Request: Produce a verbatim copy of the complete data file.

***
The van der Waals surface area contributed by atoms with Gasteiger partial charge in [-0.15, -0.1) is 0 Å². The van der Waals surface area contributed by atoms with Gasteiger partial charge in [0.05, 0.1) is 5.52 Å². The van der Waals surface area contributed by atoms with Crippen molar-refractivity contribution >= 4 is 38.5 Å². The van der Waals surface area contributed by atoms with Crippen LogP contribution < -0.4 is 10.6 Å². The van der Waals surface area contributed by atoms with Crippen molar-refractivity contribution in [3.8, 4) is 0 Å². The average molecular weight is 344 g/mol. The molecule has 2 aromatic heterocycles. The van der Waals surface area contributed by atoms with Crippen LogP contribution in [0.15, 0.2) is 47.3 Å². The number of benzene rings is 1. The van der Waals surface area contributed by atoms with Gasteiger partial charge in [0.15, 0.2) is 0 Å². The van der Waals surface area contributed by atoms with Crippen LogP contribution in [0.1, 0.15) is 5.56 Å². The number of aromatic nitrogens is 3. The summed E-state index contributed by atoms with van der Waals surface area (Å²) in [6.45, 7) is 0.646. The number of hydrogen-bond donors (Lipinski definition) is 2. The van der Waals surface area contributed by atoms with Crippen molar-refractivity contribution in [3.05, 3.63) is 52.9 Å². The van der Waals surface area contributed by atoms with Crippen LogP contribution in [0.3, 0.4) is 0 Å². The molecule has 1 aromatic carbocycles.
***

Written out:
The van der Waals surface area contributed by atoms with Gasteiger partial charge in [-0.15, -0.1) is 0 Å². The van der Waals surface area contributed by atoms with Gasteiger partial charge in [0.05, 0.1) is 5.52 Å². The van der Waals surface area contributed by atoms with Crippen molar-refractivity contribution >= 4 is 38.5 Å². The van der Waals surface area contributed by atoms with Crippen LogP contribution < -0.4 is 10.6 Å². The van der Waals surface area contributed by atoms with Crippen molar-refractivity contribution in [3.8, 4) is 0 Å². The average molecular weight is 344 g/mol. The molecule has 2 aromatic heterocycles. The van der Waals surface area contributed by atoms with Crippen LogP contribution in [0.15, 0.2) is 47.3 Å². The number of benzene rings is 1. The van der Waals surface area contributed by atoms with Gasteiger partial charge in [0.15, 0.2) is 0 Å². The van der Waals surface area contributed by atoms with Crippen LogP contribution in [0.1, 0.15) is 5.56 Å². The number of aromatic nitrogens is 3. The summed E-state index contributed by atoms with van der Waals surface area (Å²) in [6.45, 7) is 0.646. The number of hydrogen-bond donors (Lipinski definition) is 2. The van der Waals surface area contributed by atoms with Crippen molar-refractivity contribution in [3.05, 3.63) is 52.9 Å². The van der Waals surface area contributed by atoms with Crippen LogP contribution in [0.3, 0.4) is 0 Å². The molecule has 1 aromatic carbocycles.